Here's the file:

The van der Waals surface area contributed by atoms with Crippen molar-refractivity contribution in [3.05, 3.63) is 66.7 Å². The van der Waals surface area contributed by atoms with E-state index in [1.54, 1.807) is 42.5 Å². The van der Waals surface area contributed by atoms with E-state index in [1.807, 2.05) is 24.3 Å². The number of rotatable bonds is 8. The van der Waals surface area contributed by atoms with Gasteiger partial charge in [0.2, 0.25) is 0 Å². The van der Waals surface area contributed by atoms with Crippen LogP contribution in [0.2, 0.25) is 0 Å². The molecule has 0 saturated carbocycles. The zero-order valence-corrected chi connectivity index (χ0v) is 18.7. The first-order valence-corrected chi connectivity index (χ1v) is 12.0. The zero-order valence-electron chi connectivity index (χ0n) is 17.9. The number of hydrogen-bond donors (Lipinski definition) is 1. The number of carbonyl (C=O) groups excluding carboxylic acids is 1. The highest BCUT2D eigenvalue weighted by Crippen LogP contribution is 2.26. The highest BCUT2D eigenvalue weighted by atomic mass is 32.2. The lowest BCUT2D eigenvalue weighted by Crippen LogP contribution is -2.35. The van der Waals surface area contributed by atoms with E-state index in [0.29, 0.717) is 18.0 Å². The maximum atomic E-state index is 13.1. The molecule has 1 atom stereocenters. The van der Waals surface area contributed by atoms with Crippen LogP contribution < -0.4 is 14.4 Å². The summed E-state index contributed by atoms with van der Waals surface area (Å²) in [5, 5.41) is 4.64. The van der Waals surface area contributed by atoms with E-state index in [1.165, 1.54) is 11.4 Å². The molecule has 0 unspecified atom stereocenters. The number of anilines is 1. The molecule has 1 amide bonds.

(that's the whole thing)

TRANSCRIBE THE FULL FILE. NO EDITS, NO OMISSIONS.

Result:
The van der Waals surface area contributed by atoms with Crippen molar-refractivity contribution in [3.05, 3.63) is 66.7 Å². The van der Waals surface area contributed by atoms with E-state index in [1.54, 1.807) is 42.5 Å². The van der Waals surface area contributed by atoms with E-state index in [1.807, 2.05) is 24.3 Å². The number of rotatable bonds is 8. The van der Waals surface area contributed by atoms with Gasteiger partial charge in [0.2, 0.25) is 0 Å². The van der Waals surface area contributed by atoms with Crippen LogP contribution in [0.2, 0.25) is 0 Å². The molecule has 0 saturated carbocycles. The zero-order valence-corrected chi connectivity index (χ0v) is 18.7. The first-order valence-corrected chi connectivity index (χ1v) is 12.0. The zero-order valence-electron chi connectivity index (χ0n) is 17.9. The number of hydrogen-bond donors (Lipinski definition) is 1. The number of carbonyl (C=O) groups excluding carboxylic acids is 1. The highest BCUT2D eigenvalue weighted by Crippen LogP contribution is 2.26. The highest BCUT2D eigenvalue weighted by atomic mass is 32.2. The lowest BCUT2D eigenvalue weighted by Crippen LogP contribution is -2.35. The van der Waals surface area contributed by atoms with E-state index in [0.29, 0.717) is 18.0 Å². The maximum atomic E-state index is 13.1. The molecule has 1 atom stereocenters. The van der Waals surface area contributed by atoms with Crippen LogP contribution < -0.4 is 14.4 Å². The summed E-state index contributed by atoms with van der Waals surface area (Å²) in [5, 5.41) is 4.64. The van der Waals surface area contributed by atoms with E-state index in [1.165, 1.54) is 11.4 Å². The molecule has 0 unspecified atom stereocenters. The number of anilines is 1. The molecule has 1 amide bonds.